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Paris in October: What It’s Really Like, Weather & Fall Tips

Paris in October: What It’s Really Like, Weather & Fall Tips

Are you thinking of visiting Paris in October and wondering how the weather is, how busy it is, and whether fall is a good time to go to Paris, France?

In this article, you can read all about what it’s really like in Paris in October, what to expect, and find our top tips for your visit. Take a look!

Good to know: We’ve been to Paris many times and recently also visited Paris at the beginning of October. All the info in this article is based on our first-hand experience and observations on what it’s like to visit Paris in the fall. Of course, every visit will be different, but this should give you a good idea of what to expect.

Tuileries Garden in Paris in October
Tuileries Garden in Paris in October.
 

Is October a good month to visit Paris?

Yes, October is a very good month to visit Paris. With mild weather and somewhat fewer crowds, October is actually one of the best times of the year to visit the City of Light.

The main disadvantage of visiting Paris in October is that you might experience a bit more rain. But this is something you really can never plan for, in any season. It’s also very unlikely that it will rain non-stop every day of your visit. And with a bit of luck, you’ll have beautiful sunny days with temperatures of 15-20°C (60-70 F) and not a drop of rain at all.

With the changing climate, it seems to be getting warmer and drier every year too. And with so many places to see and things to do inside, don’t let the chance of some rain stop you from planning an autumn visit to Paris. Because there are quite some advantages too!

Cooler weather and fewer crowds in Paris in October make sightseeing much more enjoyable. Because the days are shorter and the sun is lower, the light for photography is beautiful and you don’t have to stay up late in order to see some beautifully-lit landmarks or amazing sunsets from the nicest viewpoints in Paris. The colorful autumn foliage adds a nice touch as well.

While not exactly the low season, Paris sees way fewer tourists in October than in the summer months. So the prices of flights (or trains) and accommodations are somewhat lower. But don’t count on very cheap last-minute deals and book in advance! My research shows that train tickets and hotels only got more expensive as our travel dates got closer.

Beautiful sunset in Paris in the fall
Paris skyline at sunset in early October.
 

How is the weather in Paris in October?

The weather in Paris in October is usually quite mild, and you can always expect some rain. The average temperatures in October are between 9 and 16°C (50-60 F) and it rains on 8 days. But as you probably know, ‘average’ doesn’t really say much.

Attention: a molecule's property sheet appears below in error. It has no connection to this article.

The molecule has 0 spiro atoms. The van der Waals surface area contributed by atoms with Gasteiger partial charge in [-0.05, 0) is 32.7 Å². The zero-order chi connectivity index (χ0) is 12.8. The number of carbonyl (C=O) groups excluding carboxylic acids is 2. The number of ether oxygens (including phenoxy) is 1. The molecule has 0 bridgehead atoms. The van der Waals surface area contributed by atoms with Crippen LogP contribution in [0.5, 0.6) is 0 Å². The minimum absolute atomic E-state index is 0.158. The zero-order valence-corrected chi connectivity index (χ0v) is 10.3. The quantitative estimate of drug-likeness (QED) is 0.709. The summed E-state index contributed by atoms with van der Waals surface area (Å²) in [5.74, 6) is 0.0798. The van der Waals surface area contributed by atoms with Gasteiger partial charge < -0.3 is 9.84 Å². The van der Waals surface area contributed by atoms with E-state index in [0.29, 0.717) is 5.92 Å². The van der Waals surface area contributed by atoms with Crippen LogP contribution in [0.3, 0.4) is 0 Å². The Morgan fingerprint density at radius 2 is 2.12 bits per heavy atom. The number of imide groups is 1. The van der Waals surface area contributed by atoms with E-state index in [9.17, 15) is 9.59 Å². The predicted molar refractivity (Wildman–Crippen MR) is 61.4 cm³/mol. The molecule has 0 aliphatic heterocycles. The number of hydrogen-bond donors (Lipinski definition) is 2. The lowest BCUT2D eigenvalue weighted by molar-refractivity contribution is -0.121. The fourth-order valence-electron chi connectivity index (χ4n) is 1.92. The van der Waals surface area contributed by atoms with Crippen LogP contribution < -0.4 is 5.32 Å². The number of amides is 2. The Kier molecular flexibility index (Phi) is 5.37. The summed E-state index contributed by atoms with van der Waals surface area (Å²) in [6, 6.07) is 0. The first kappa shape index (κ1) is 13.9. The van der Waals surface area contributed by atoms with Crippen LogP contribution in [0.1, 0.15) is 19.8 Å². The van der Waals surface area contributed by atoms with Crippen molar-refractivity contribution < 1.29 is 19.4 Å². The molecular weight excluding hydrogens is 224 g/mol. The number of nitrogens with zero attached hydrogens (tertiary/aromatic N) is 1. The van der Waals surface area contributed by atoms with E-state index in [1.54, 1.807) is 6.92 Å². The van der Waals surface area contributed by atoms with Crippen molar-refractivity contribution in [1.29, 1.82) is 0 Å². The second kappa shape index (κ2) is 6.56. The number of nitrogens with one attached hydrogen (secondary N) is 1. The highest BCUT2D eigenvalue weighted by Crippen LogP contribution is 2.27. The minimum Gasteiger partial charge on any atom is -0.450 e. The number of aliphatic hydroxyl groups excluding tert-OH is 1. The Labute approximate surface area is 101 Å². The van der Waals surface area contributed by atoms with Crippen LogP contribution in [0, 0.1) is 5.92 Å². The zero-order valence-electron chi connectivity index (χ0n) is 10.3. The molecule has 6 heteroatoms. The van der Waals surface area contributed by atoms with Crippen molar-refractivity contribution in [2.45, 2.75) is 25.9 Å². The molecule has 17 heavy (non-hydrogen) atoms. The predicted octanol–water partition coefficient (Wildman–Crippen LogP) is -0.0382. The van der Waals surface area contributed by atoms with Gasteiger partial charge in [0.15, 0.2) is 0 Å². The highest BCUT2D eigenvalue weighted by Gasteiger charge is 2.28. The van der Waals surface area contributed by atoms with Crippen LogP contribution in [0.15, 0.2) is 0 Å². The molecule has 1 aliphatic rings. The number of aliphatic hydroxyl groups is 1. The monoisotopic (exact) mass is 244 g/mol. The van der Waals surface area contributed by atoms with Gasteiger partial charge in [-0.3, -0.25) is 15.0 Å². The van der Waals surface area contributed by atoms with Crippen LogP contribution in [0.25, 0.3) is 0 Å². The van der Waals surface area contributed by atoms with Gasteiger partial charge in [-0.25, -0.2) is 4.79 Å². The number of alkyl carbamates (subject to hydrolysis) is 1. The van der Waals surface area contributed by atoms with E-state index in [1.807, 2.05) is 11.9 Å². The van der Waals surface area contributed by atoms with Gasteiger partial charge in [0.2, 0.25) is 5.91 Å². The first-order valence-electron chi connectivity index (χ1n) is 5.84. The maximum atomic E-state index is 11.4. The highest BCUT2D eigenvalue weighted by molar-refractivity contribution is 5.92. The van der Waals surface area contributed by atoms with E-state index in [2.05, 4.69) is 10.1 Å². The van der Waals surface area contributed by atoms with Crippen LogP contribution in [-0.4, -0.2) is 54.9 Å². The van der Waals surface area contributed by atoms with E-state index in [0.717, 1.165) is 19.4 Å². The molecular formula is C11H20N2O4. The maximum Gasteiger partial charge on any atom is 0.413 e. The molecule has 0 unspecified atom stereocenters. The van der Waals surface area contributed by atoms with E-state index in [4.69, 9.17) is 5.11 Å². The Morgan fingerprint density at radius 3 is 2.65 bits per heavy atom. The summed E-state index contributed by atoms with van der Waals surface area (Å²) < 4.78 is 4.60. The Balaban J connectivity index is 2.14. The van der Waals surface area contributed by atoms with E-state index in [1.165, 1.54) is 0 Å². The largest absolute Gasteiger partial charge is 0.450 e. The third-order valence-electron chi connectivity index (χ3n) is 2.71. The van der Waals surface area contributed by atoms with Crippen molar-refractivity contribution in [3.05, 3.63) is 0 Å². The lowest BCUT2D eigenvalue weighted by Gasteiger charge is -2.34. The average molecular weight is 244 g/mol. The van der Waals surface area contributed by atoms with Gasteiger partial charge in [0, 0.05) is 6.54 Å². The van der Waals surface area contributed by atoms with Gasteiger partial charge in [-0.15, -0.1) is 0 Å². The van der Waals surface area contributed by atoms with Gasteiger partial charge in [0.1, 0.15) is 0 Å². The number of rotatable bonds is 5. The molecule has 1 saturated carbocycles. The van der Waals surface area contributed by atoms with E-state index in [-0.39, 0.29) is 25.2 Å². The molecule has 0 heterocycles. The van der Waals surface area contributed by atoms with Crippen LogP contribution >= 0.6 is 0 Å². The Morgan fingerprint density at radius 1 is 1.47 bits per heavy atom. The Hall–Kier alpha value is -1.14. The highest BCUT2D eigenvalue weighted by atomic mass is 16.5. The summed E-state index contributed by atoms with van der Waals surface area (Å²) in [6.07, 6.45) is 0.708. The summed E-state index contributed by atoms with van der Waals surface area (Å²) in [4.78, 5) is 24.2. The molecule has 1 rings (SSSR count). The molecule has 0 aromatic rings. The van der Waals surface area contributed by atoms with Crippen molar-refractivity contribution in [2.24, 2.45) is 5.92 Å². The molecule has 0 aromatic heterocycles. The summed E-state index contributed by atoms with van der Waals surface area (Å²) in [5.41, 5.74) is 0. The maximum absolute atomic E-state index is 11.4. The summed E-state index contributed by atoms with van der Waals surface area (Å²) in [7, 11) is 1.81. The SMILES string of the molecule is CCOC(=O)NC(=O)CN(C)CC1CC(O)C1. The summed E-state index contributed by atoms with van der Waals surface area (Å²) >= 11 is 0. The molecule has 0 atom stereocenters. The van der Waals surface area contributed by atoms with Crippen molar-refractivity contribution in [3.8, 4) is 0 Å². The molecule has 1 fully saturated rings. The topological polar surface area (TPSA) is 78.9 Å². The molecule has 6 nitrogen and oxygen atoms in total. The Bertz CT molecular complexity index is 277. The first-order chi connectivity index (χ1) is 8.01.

Just an example. A week before our trip – at the end of September – it was raining almost every day in Paris with daytime temperatures of just 12-16 °C (54-60 F). The first week of October was sunny with temperatures of 17-23°C (62-74 F). Yet another week later – around mid-October, it was just as warm, but with some chance of rain every day.

That’s quite a big difference – 12°C (54 F) or 23°C (74 F) – in a matter of just a few days. And this is something you really have to prepare for if visiting Paris in October! You can find more info about what to wear and what to pack further below.

Good to know: Don’t get discouraged by the weather forecast showing rain the entire week. When you look closer, you often see that the chance of rain is 50-60% or even less, which often means that you won’t see any rain at all, or just very shortly.

Temperature-wise, there is normally a big difference between visiting Paris in the first week of October or at the end of the month. While you can be comfortable with a sweater during the day at the beginning of the month, you’ll definitely need a warmer jacket towards the end of October. Also, keep in mind that mornings and evenings can be quite chilly.

Paris October weather
As you can see, there’s quite some difference between the weather at the beginning and at the end of the month. What you don’t see here is that the temperatures at the last week of September were actually lower than at the last week of October, with more rain too. So you never really know what kind of weather you’ll get.
 

What to wear in Paris in October

It’s quite easy to pack for Paris in October. In fact, we found that it was very similar to visiting Rome in November. So if you are planning an autumn trip to European cities, packing should be really simple.

Jeans/long pants, t-shirts and long-sleeved shirts, a sweater or two, and a light jacket are all you really need.

I also recommend packing a light scarf for Paris in the fall since the city is often quite windy. I used mine all the time, even when it was too warm for a jacket.

Ideally, you pack in such a way that you can layer up and down. Even if it’s warm during the day, it’s usually a bit cold in the morning and in the evening.

Comfortable shoes are a must too, and ideally, they can withstand some rain. Also, don’t forget sunglasses because the autumn sun is lower and shines right into your eyes.